Monday 3 May 2021

Message Centre to Teams using Power Automate

 This post is made to accompany the YouTube tutorial video here: 

Watch the video to see the configuration in real time! All the steps have been documented in black and white here for your reference.

Note: You will need to have Power Automate licencing in order to run this flow. For more info on Power Apps (including Power Automate) trial licences go here:

Configure API Access:

Before creating the Power Automate flow you first need to create an application registration within Azure AD to allow for authentication and access to the Microsoft Message Centre API.

During this process there are specific values that you will need to take note of in order to provide values for the Power Application connection. These are the TenantID, ClientID,  SecretID which will be generated when you create an App Registration within Azure AD.

Step 1: Setup API Access for the Power Automate Flow

a) Log into the Office 365 Admin Center as a Global Administrator, click Admin Centers in the left-hand menu, and click Azure Active Directory. Alternatively, you could log into with your Office 365 administrator account.

b) In the Azure Administration Console, click Azure Active Directory, and under Manage click App Registrations.

c) Click the "+ New Registration" button:

d) Enter any name for your App such as MessageCentreAPI (must be a minimum of 4 characters):

g) Click the Register button at the bottom of the panel.

h) Once the App has been created, several IDs will be shown for your App.  The "Application (Client) ID" represents the ClientID you need for the flow. The Directory (Tenant) ID is the TenantID that you will also need for the flow.  Copy and save that value to use in your Flow.

i) Click the Certificates and Secrets menu item. Then click "New client secret"

j) In the Add Client Secret screen, enter any name for your key (maximum 16 characters) and select a Duration, after which it will expire (This is an added security feature as you don’t want secrets floating around forever).  Then click Save.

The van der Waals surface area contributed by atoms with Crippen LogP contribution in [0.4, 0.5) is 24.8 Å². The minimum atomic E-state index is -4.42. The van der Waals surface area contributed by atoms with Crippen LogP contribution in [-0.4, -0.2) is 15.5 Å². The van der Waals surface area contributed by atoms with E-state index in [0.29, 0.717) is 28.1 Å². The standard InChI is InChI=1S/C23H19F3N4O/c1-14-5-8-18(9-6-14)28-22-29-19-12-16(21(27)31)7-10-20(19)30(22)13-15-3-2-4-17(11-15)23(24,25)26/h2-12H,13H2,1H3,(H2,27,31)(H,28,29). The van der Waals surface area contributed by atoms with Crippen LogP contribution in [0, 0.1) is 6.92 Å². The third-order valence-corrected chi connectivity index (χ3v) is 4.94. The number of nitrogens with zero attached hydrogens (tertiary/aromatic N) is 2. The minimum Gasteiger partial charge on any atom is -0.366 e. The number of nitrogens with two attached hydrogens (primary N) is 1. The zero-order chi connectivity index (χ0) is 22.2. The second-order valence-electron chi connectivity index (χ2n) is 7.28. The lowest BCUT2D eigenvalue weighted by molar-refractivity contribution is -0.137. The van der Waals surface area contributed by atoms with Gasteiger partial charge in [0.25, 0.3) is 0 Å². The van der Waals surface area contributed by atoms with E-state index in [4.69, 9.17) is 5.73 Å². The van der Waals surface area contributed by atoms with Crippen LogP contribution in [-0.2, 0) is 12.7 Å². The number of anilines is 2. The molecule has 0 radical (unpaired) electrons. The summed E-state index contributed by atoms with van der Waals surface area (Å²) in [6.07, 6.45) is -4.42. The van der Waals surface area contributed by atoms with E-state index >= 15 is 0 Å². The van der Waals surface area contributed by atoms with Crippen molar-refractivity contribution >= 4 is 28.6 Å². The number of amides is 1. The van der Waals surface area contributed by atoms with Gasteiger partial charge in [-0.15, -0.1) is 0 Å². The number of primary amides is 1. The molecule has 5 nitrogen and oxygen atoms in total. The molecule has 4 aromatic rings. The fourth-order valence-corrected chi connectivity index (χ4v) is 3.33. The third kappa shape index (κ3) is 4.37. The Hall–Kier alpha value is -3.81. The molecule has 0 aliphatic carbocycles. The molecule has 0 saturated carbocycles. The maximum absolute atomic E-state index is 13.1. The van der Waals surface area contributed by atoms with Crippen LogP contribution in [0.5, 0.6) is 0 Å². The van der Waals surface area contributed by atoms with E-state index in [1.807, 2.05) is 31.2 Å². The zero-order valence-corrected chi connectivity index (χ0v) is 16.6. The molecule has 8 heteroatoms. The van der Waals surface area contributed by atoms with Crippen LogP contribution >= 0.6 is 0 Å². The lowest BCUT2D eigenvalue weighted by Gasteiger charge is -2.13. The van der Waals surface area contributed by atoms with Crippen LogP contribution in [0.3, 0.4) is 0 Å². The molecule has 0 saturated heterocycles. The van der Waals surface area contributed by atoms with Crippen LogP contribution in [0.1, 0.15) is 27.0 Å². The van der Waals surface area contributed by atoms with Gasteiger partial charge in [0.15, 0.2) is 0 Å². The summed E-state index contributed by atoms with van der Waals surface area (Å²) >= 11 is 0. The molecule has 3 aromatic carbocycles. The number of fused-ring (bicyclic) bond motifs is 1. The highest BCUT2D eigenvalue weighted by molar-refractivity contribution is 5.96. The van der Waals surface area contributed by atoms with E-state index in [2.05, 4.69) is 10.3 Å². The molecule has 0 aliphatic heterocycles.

Once saved, the key (or SecretID in our case) will be displayed in the value field. 

Important: The Azure portal will only display the SecretID, at the time when it is initially generated.  You cannot navigate back to this page and retrieve the SecretID again later.

Copy and save that value to use in our Power Automate Flow. Be sure to keep your ClientID and SecretID saved privately and securely. 

Step 2: Grant Required Permissions to Your App

Once you have created the App and saved the ClientID and SecretID, you need to grant permissions to the app so it can access the Message Centre API.  You do this in the Azure portal using the following steps:

a) In the Settings page for your App, click the API Permissions menu item:

b) You will see a default Graph API User.Read permission there. Delete this as you don’t need it:

c) Click Add a Permission:

d) Select Office 365 Management APIs and click Select

e) Select Application Permissions

f) Select the “ServiceHealth.Read” permission:

g) Click Add Permissions

h) Once the permissions have been configured you will still see a warning notification in the Status column because admin consent hasn't been granted yet. Click the “Grant admin consent for <tenant name>” button:

i) Once you have granted consent you will see that the Status has been updated to Granted for <your tenant>:

Step 3: Create Flow from Template:

Within the existing Office 365 templates there is an excellent starter flow that does much of what you need to do. This is called “Email me a weekly summary of Office 365 message center notices” (which really rolls off the tongue):

When you initially open this template it will look like this:

This is a great start but you need to make some changes to make this work the way you need for this scenario. Here is an overview of what you are going to do to each of these components:


Step 4: Make changes to the existing template

First thing you need to do it edit the Recurrence time to be 1 day instead of 1 week.

Edit the “Get Office 365 messages” node. Select the “Show Advanced Options” to see all the values that you can edit. In here you need to add the Tenant ID, Client ID and Secret that was created in Azure AD in Step 1.

 Parse Subscribed Services

The original "Parse subscribed services" node from the original template is fine to use without editing. However, it doesn’t have the Category row in it that the Message Centre usually displays (plan for change, stay informed, etc), so this needs to be added:

The schema ends up looking like this:

    "type": "object",
    "properties": {
        "value": {
            "type": "array",
            "items": {
                "type": "object",
                "properties": {
                    "AffectedWorkloadDisplayNames": {
                        "type": "array"
                    "AffectedWorkloadNames": {
                        "type": "array"
                    "Status": {},
                    "Workload": {},
                    "WorkloadDisplayName": {},
                    "ActionType": {},
                    "AffectedTenantCount": {},
                    "AffectedUserCount": {},
                    "Classification": {},
                    "EndTime": {},
                    "Feature": {},
                    "FeatureDisplayName": {},
                    "Id": {},
                    "ImpactDescription": {},
                    "LastUpdatedTime": {},
                    "MessageType": {},
                    "Messages": {